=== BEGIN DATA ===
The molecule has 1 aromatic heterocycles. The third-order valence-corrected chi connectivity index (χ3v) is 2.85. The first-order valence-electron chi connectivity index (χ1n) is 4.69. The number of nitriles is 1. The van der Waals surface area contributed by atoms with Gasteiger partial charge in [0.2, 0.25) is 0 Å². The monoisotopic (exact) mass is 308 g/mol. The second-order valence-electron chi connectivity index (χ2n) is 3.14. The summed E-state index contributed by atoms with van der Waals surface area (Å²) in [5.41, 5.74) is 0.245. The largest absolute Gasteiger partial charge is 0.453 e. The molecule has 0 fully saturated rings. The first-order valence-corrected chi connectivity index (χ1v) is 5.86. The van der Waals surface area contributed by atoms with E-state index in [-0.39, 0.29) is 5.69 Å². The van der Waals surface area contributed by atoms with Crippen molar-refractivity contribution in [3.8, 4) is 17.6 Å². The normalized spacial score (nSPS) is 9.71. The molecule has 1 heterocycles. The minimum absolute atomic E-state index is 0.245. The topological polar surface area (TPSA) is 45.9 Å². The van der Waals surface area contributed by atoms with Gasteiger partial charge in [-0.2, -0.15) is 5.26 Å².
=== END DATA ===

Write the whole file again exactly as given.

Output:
The molecule has 1 aromatic heterocycles. The third-order valence-corrected chi connectivity index (χ3v) is 2.85. The first-order valence-electron chi connectivity index (χ1n) is 4.69. The number of nitriles is 1. The van der Waals surface area contributed by atoms with Gasteiger partial charge in [0.2, 0.25) is 0 Å². The monoisotopic (exact) mass is 308 g/mol. The second-order valence-electron chi connectivity index (χ2n) is 3.14. The summed E-state index contributed by atoms with van der Waals surface area (Å²) in [5.41, 5.74) is 0.245. The largest absolute Gasteiger partial charge is 0.453 e. The molecule has 0 fully saturated rings. The first-order valence-corrected chi connectivity index (χ1v) is 5.86. The van der Waals surface area contributed by atoms with E-state index in [-0.39, 0.29) is 5.69 Å². The van der Waals surface area contributed by atoms with Crippen molar-refractivity contribution in [3.8, 4) is 17.6 Å². The normalized spacial score (nSPS) is 9.71. The molecule has 1 heterocycles. The minimum absolute atomic E-state index is 0.245. The topological polar surface area (TPSA) is 45.9 Å². The van der Waals surface area contributed by atoms with Gasteiger partial charge in [-0.2, -0.15) is 5.26 Å².